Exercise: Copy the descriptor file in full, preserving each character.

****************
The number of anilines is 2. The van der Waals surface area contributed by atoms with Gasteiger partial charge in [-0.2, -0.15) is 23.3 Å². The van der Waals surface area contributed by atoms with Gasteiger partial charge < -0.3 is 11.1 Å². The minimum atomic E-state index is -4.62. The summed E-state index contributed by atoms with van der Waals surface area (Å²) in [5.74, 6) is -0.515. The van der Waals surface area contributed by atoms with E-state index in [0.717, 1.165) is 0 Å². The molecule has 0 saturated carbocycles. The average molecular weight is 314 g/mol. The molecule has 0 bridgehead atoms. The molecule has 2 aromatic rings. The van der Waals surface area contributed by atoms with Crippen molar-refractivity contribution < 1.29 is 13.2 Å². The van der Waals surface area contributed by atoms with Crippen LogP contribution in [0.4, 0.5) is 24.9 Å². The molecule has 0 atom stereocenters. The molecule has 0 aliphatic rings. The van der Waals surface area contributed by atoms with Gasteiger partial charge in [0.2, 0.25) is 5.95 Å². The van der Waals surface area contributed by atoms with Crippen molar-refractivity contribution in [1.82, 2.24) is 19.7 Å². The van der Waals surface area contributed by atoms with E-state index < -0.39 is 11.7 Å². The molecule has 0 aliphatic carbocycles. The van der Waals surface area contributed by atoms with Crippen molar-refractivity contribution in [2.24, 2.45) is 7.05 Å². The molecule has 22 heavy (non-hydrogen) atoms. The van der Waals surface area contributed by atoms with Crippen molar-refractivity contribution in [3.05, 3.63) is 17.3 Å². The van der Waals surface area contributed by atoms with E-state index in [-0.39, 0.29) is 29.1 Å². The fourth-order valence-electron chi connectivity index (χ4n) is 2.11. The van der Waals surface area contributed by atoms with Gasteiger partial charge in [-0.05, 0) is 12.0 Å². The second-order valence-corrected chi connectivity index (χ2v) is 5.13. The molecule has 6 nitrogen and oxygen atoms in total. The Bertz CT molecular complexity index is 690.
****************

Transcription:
The number of anilines is 2. The van der Waals surface area contributed by atoms with Gasteiger partial charge in [-0.2, -0.15) is 23.3 Å². The van der Waals surface area contributed by atoms with Gasteiger partial charge < -0.3 is 11.1 Å². The minimum atomic E-state index is -4.62. The summed E-state index contributed by atoms with van der Waals surface area (Å²) in [5.74, 6) is -0.515. The van der Waals surface area contributed by atoms with E-state index in [0.717, 1.165) is 0 Å². The molecule has 0 saturated carbocycles. The average molecular weight is 314 g/mol. The molecule has 0 bridgehead atoms. The molecule has 2 aromatic rings. The van der Waals surface area contributed by atoms with Crippen molar-refractivity contribution < 1.29 is 13.2 Å². The van der Waals surface area contributed by atoms with Crippen LogP contribution in [0.4, 0.5) is 24.9 Å². The molecule has 0 atom stereocenters. The molecule has 0 aliphatic rings. The van der Waals surface area contributed by atoms with Gasteiger partial charge in [0.2, 0.25) is 5.95 Å². The van der Waals surface area contributed by atoms with Crippen molar-refractivity contribution in [1.82, 2.24) is 19.7 Å². The van der Waals surface area contributed by atoms with E-state index < -0.39 is 11.7 Å². The molecule has 0 aliphatic carbocycles. The van der Waals surface area contributed by atoms with Crippen molar-refractivity contribution in [2.24, 2.45) is 7.05 Å². The molecule has 22 heavy (non-hydrogen) atoms. The van der Waals surface area contributed by atoms with Crippen molar-refractivity contribution in [3.05, 3.63) is 17.3 Å². The van der Waals surface area contributed by atoms with E-state index in [-0.39, 0.29) is 29.1 Å². The fourth-order valence-electron chi connectivity index (χ4n) is 2.11. The van der Waals surface area contributed by atoms with Gasteiger partial charge in [-0.05, 0) is 12.0 Å². The second-order valence-corrected chi connectivity index (χ2v) is 5.13. The molecule has 6 nitrogen and oxygen atoms in total. The Bertz CT molecular complexity index is 690.